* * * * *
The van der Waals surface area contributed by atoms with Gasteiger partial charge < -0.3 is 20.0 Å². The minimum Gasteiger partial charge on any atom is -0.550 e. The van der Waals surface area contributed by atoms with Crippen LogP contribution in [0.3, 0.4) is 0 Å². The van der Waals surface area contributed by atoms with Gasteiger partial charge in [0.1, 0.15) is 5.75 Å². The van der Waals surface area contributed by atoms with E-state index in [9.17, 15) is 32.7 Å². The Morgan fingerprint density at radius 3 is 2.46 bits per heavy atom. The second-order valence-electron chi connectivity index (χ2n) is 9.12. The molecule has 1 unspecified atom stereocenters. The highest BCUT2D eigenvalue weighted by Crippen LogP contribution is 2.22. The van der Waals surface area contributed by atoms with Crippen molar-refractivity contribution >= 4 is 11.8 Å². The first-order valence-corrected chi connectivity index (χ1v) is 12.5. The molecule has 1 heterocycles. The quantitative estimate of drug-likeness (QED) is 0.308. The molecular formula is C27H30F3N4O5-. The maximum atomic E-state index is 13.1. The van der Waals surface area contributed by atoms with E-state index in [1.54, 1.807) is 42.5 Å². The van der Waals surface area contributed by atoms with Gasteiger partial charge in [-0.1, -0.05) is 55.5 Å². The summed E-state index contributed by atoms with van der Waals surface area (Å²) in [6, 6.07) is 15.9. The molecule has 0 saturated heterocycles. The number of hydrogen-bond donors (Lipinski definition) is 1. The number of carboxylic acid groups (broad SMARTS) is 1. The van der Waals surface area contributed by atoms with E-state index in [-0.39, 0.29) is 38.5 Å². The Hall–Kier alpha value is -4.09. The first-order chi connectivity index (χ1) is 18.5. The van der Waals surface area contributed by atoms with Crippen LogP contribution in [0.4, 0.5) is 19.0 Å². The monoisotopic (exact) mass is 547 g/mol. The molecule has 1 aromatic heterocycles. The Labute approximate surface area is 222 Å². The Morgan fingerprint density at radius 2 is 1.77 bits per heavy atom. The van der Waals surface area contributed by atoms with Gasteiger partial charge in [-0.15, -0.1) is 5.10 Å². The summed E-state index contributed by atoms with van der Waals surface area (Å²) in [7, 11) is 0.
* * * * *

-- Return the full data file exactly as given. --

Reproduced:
The van der Waals surface area contributed by atoms with Gasteiger partial charge < -0.3 is 20.0 Å². The minimum Gasteiger partial charge on any atom is -0.550 e. The van der Waals surface area contributed by atoms with Crippen LogP contribution in [0.3, 0.4) is 0 Å². The van der Waals surface area contributed by atoms with Gasteiger partial charge in [0.1, 0.15) is 5.75 Å². The van der Waals surface area contributed by atoms with E-state index in [9.17, 15) is 32.7 Å². The Morgan fingerprint density at radius 3 is 2.46 bits per heavy atom. The second-order valence-electron chi connectivity index (χ2n) is 9.12. The molecule has 1 unspecified atom stereocenters. The highest BCUT2D eigenvalue weighted by Crippen LogP contribution is 2.22. The van der Waals surface area contributed by atoms with Crippen molar-refractivity contribution >= 4 is 11.8 Å². The first-order valence-corrected chi connectivity index (χ1v) is 12.5. The molecule has 1 heterocycles. The quantitative estimate of drug-likeness (QED) is 0.308. The molecular formula is C27H30F3N4O5-. The maximum atomic E-state index is 13.1. The van der Waals surface area contributed by atoms with E-state index in [1.54, 1.807) is 42.5 Å². The van der Waals surface area contributed by atoms with Gasteiger partial charge in [-0.1, -0.05) is 55.5 Å². The summed E-state index contributed by atoms with van der Waals surface area (Å²) in [6, 6.07) is 15.9. The molecule has 0 saturated heterocycles. The number of hydrogen-bond donors (Lipinski definition) is 1. The number of carboxylic acid groups (broad SMARTS) is 1. The van der Waals surface area contributed by atoms with E-state index in [-0.39, 0.29) is 38.5 Å². The Hall–Kier alpha value is -4.09. The first-order chi connectivity index (χ1) is 18.5. The van der Waals surface area contributed by atoms with Crippen LogP contribution in [0.4, 0.5) is 19.0 Å². The monoisotopic (exact) mass is 547 g/mol. The molecule has 1 aromatic heterocycles. The Labute approximate surface area is 222 Å². The Morgan fingerprint density at radius 2 is 1.77 bits per heavy atom. The van der Waals surface area contributed by atoms with Gasteiger partial charge in [-0.15, -0.1) is 5.10 Å². The summed E-state index contributed by atoms with van der Waals surface area (Å²) in [7, 11) is 0.